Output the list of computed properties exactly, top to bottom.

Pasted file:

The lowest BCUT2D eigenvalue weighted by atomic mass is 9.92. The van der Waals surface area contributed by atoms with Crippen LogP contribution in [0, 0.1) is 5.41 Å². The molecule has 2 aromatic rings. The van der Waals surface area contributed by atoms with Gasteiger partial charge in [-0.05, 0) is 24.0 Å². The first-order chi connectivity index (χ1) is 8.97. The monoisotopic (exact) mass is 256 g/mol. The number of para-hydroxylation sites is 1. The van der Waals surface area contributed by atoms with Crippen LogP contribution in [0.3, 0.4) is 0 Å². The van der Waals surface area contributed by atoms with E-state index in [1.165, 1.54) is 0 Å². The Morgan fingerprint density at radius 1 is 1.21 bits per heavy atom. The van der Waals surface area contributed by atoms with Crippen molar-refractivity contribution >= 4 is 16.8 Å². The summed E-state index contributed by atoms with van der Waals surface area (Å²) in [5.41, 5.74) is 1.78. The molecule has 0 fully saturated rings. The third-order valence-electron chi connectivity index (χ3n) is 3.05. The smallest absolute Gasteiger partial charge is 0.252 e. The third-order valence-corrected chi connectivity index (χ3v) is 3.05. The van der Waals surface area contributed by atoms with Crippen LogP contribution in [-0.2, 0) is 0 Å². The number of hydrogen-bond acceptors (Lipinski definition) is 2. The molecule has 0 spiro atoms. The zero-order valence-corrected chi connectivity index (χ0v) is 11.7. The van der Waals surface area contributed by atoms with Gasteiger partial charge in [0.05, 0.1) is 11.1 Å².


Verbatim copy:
The lowest BCUT2D eigenvalue weighted by atomic mass is 9.92. The van der Waals surface area contributed by atoms with Crippen LogP contribution in [0, 0.1) is 5.41 Å². The molecule has 2 aromatic rings. The van der Waals surface area contributed by atoms with Gasteiger partial charge in [-0.05, 0) is 24.0 Å². The first-order chi connectivity index (χ1) is 8.97. The monoisotopic (exact) mass is 256 g/mol. The number of para-hydroxylation sites is 1. The van der Waals surface area contributed by atoms with Crippen LogP contribution in [0.3, 0.4) is 0 Å². The van der Waals surface area contributed by atoms with E-state index in [1.165, 1.54) is 0 Å². The Morgan fingerprint density at radius 1 is 1.21 bits per heavy atom. The van der Waals surface area contributed by atoms with Crippen molar-refractivity contribution >= 4 is 16.8 Å². The summed E-state index contributed by atoms with van der Waals surface area (Å²) in [5.41, 5.74) is 1.78. The molecule has 0 fully saturated rings. The third-order valence-electron chi connectivity index (χ3n) is 3.05. The smallest absolute Gasteiger partial charge is 0.252 e. The third-order valence-corrected chi connectivity index (χ3v) is 3.05. The van der Waals surface area contributed by atoms with Crippen LogP contribution in [-0.2, 0) is 0 Å². The number of hydrogen-bond acceptors (Lipinski definition) is 2. The molecule has 0 spiro atoms. The zero-order valence-corrected chi connectivity index (χ0v) is 11.7. The van der Waals surface area contributed by atoms with Gasteiger partial charge in [0.05, 0.1) is 11.1 Å².